The Islamic population explosion is over-hyped, but there are demographic time bombs lurking where we least expect them, says Richard Whelan.
China is not on its way to becoming the world’s largest trading nation, some Muslim countries are declining in population rather than increasing, and declining birthrates means the West may become more conservative. These are three unexpected outcomes of recent world population trends.
Many see China as the economic powerhouse of the future. However, if anything can stop that growth in its tracks it is a number of negative demographic trends. Firstly, projections by the US Census Bureau estimate that by 2050 China will no longer be the most populated country in the world but at 1.4 billion will be second to India’s 1.6 billion.* Even now, however, the unnatural gender imbalance in China holds dangers for its own political stability. Because of the one child policy, recent statistics show that China’s sex ratio at birth is 120 boys to every 100 girls, where the norm should be 105 boys to 100 girls.* This imbalance will cause major shocks in the marriage market and serious cultural issues in a society where many millions of men cannot find a partner for life. A similar situation arose in 19th century in Northern China and led to massive criminality, serious instability, and young men forming criminal gangs and eventually starting the Nien Rebellion. An expert on male overpopulation in Asia, Valerie Hudson of Brigham Young University, has suggested that “in 2020 it may seem to China that it would be worth it to have a very bloody battle in which a lot of their young men could die in some glorious cause”.
The third major negative in China’s population trends is likely to counterbalance such a stark future. China is ageing at an extraordinary rate. By 2025, it is expected that 13.4% of the Chinese population will be 65 or older. This will occur in a society with virtually no pensions, nor social security for the elderly. A huge number of older people are going to require support from their families and will need to continue to work, frequently physically, into old age to sustain themselves. One expert, Nicholas Eberstadt*, has described the likely outcome of such an ageing population as “the makings of a slow motion humanitarian tragedy.”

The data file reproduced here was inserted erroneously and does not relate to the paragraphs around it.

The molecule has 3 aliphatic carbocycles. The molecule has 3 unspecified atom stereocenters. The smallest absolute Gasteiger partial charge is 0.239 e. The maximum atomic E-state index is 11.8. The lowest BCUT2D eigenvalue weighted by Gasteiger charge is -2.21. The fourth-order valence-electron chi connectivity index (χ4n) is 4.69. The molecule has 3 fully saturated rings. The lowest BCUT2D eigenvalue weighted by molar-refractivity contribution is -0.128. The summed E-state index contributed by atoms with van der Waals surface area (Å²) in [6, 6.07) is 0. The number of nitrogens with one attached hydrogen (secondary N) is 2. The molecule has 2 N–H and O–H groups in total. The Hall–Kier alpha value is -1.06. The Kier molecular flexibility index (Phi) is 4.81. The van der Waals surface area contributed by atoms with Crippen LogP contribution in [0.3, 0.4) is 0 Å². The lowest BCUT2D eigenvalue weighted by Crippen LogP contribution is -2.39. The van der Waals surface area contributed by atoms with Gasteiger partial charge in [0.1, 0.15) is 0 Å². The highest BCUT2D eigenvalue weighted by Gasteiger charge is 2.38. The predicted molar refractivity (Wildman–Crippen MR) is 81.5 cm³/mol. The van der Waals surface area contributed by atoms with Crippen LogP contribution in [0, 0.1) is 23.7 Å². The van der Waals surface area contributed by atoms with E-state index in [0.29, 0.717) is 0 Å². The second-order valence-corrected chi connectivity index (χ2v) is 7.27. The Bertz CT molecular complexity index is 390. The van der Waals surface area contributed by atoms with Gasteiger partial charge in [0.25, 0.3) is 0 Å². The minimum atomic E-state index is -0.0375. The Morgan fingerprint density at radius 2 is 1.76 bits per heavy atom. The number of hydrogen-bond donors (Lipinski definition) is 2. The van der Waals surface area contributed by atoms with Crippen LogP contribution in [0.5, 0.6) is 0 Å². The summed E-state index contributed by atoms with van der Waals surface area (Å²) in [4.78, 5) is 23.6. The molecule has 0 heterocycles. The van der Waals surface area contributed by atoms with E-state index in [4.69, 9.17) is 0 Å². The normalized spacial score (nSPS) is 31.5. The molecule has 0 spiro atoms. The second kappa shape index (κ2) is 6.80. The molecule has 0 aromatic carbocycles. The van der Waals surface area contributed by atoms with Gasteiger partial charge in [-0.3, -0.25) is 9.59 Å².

Taken together, these three trends seriously question the assumption of the inevitable rise of China to superpower status.
What then of the presumed inexorable growth in the Muslim population of the World. This is a key issues in Turkish membership of the EU and in the supposed “clash of civilisations” between the West and Islam.
The facts are, however, much more complex.
To maintain long-term population stability, a woman has to bear an average of 2.1 children per lifetime. Less than that is termed sub-replacement fertility which means that, over the long term, the population declines. Most know that Europe generally is currently experiencing sub-replacement fertility. What many have missed is that a number of Islamic states are similarly experiencing a long term decline in population.
Turkey is one Islamic state which is now in sub-replacement mode. Its population will continue to grow rapidly for another decade or so and then will move into long-term decline – a factor ignored by many who speak of the threat from “Turkish hordes” without considering the facts involved.
This phenomenon is also spreading to the Middle East, Gulf and North African region where Algeria, Tunisia, Lebanon and even Iran are now in the sub-replacement category.
According to data from Iran, between 1986 and 2000, the country’s fertility rate plummeted from over 6 to 2 – an astonishing turnaround. US Census Bureau estimates now put Iran’s fertility rate at 1.8, lower even than the United States, with a projected rate of 1.7 by 2050. While many Muslim countries will continue to grow in population terms, the assumption of the continued rise of all Muslim populations and that either Westernisation or modernisation is needed for a population to move into the sub-replacement category is under challenge as never before.
A third possible surprise lies in an analysis of the broad trend of falling birth rates. When birth rates fall, they tend to do so first among more liberal sections of society. In Western countries, we can see this clearly. More traditional families tend to have more children. There is evidence that the values of “3+ children” families include an adherence to stronger religious beliefs, and a close identification with one’s own group or nation.
France is an interesting example in this regard. Of French women born in the early 1960s, less than one third had three or more children. But this minority of women produced more than 50% of all children born to that generation. The impact on societies’ values of this minority may be quite strong in the long run. Looked at from the other side of that coin – the majority of those women who had no children or one child, and are usually assumed to be more liberal are clearly, over the long term, not going to replace themselves.
This phenomenon might help to explain the shift in American culture from secular individualism towards religious fundamentalism. It is notable that among the states that voted for George W. Bush in the last election, fertility rates were 12% higher than in those states that voted for John Kerry. This may mean that the most secular and generous welfare states may, in the long run, be prone to religious revivals and an increase in conservative views.
* Census data and projections are from the US Bureau of the Census International Database at www.census.gov. Population statistics and commentary are from “The Geopolitics of Sexual Frustration” by Martin Walker and “The Return of Patriarchy” by Phillip Longman, both from Foreign Policy March/April 2006, and “Four Surprises in Global Demography” by Nicholas Eberstadt, Orbis, Fall 2004.